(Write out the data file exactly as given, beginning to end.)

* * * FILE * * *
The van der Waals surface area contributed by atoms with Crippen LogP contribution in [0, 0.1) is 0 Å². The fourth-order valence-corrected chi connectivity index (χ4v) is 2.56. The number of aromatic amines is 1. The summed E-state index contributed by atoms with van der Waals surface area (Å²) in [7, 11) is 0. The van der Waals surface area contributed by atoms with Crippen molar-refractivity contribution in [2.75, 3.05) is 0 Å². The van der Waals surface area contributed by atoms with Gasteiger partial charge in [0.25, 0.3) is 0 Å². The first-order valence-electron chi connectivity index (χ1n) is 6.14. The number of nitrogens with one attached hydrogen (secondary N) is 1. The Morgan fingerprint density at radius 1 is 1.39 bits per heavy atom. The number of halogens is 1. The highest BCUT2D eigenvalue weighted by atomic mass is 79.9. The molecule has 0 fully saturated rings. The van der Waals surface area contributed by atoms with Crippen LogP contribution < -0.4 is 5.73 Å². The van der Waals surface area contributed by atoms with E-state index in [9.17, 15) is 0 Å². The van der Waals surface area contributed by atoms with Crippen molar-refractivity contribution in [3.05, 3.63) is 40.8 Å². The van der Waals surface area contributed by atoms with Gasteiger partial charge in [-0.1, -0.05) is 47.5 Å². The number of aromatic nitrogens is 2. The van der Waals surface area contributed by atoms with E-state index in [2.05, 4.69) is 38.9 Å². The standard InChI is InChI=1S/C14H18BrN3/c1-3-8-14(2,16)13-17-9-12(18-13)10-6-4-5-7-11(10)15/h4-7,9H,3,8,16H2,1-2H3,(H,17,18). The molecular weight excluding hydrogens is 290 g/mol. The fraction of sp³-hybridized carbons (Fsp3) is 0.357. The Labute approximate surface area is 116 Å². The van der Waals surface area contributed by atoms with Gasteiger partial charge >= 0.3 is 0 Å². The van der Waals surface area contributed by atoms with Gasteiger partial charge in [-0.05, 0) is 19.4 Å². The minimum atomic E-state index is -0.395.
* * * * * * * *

The van der Waals surface area contributed by atoms with Crippen LogP contribution in [0, 0.1) is 0 Å². The fourth-order valence-corrected chi connectivity index (χ4v) is 2.56. The number of aromatic amines is 1. The summed E-state index contributed by atoms with van der Waals surface area (Å²) in [7, 11) is 0. The van der Waals surface area contributed by atoms with Crippen molar-refractivity contribution in [2.75, 3.05) is 0 Å². The van der Waals surface area contributed by atoms with Gasteiger partial charge in [0.25, 0.3) is 0 Å². The first-order valence-electron chi connectivity index (χ1n) is 6.14. The number of nitrogens with one attached hydrogen (secondary N) is 1. The Morgan fingerprint density at radius 1 is 1.39 bits per heavy atom. The number of halogens is 1. The highest BCUT2D eigenvalue weighted by atomic mass is 79.9. The molecule has 0 fully saturated rings. The van der Waals surface area contributed by atoms with Crippen LogP contribution < -0.4 is 5.73 Å². The van der Waals surface area contributed by atoms with E-state index in [9.17, 15) is 0 Å². The van der Waals surface area contributed by atoms with Crippen molar-refractivity contribution in [3.05, 3.63) is 40.8 Å². The van der Waals surface area contributed by atoms with Gasteiger partial charge in [-0.1, -0.05) is 47.5 Å². The number of aromatic nitrogens is 2. The van der Waals surface area contributed by atoms with E-state index in [2.05, 4.69) is 38.9 Å². The standard InChI is InChI=1S/C14H18BrN3/c1-3-8-14(2,16)13-17-9-12(18-13)10-6-4-5-7-11(10)15/h4-7,9H,3,8,16H2,1-2H3,(H,17,18). The molecular weight excluding hydrogens is 290 g/mol. The fraction of sp³-hybridized carbons (Fsp3) is 0.357. The Labute approximate surface area is 116 Å². The van der Waals surface area contributed by atoms with Gasteiger partial charge >= 0.3 is 0 Å². The van der Waals surface area contributed by atoms with Gasteiger partial charge in [-0.05, 0) is 19.4 Å². The minimum atomic E-state index is -0.395.